On Friday, in the depths of the Paperbox music and arts complex, a hush fell across the audience as the giant projector at the front of the room started playing the opening credits of Lefty Loosey Righty Tighty, the first feature-length film to play at the Film Festival’s opening night. Realizing it was time to find my seat, I made my way around the sea of tangled folding chairs and legs, past the hole in the wall through which someone was selling tacos and PBR, and finally up to a pile of cushions in the front of the room. Lefty Loosey Righty Tighty, like most of the films this evening, was produced with money raised on Kickstarter and donated by friends. Quality films can and have been made on low budgets. And filmmakers in Bushwick these days don’t need to travel further than their front stoop for the perfect Hollywood set. In Lefty Loosey, a trio of longtime friends search for love and fulfillment in the streets of Brooklyn. They go for jogs in Prospect Park and drink beer somewhere close to the Seventh Avenue station. The audience behind me shifted and spoke in excited whispers every time the camera swept across one of these familiar locales.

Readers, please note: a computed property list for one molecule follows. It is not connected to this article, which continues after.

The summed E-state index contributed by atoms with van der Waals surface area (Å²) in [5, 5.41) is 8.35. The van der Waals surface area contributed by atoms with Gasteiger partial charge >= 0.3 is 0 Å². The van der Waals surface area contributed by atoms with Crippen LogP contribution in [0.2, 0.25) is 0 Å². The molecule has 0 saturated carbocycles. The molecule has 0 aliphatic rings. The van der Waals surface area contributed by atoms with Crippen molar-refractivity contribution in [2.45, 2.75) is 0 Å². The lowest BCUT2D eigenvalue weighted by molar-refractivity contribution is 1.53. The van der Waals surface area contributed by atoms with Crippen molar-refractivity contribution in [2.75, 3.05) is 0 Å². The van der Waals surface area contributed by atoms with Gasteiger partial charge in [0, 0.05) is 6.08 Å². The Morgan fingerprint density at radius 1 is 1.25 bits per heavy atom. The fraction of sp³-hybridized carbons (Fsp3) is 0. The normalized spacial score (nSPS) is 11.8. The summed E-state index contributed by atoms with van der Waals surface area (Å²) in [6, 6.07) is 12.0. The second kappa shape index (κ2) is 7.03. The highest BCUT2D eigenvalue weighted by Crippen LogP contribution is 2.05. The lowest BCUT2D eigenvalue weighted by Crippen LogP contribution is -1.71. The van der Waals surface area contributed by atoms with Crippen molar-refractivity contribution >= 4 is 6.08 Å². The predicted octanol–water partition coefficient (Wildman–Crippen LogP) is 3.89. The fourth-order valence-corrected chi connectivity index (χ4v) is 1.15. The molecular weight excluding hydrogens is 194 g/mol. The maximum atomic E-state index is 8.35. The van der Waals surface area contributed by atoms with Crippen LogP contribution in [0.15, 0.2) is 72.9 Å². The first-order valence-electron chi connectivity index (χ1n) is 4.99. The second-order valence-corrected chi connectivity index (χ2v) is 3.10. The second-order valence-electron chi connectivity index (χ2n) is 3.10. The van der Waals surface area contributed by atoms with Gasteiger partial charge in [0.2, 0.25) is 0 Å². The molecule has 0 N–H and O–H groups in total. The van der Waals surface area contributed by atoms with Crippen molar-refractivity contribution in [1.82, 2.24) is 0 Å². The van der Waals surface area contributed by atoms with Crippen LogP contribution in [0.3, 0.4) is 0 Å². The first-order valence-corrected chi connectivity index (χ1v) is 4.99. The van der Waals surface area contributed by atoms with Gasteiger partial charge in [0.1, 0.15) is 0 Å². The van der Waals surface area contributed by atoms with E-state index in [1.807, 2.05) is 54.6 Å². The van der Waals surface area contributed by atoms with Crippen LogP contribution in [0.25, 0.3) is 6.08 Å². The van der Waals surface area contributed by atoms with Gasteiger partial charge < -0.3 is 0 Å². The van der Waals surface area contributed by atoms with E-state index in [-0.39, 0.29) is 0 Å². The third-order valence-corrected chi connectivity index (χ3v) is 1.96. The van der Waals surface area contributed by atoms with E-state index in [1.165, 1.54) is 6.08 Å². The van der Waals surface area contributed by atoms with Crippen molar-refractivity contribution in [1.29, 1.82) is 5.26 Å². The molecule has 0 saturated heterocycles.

When a stunt double isn’t an option, directors are forced to resort to the extraordinary in the ordinary to make stories that are compelling. The alternative is to turn to abstraction, or a minutes-long shot of a traffic light turning from green to red and back to green. There was a healthy combination of both options at the festival this year. On the first evening, films ranged in scope from The Bath, a two-minute short in which a girl tries in vain to get out of a bathtub filled with multicolored pills, to Cork’s Cattlebaron, a drama between a career-climbing businessman and his boss as they share a meal at a steak house in Omaha, Nebraska.
For many of the young directors and producers here this weekend, making it to the Bushwick Film Festival was a major accomplishment. True, there may already be a plethora of indie film events in Brooklyn, but as slots at festivals in Williamsburg and Greenpoint become more competitive, it's events like this one, makeshift projector-screen and all, where Brooklynites gather looking for the bold and the new.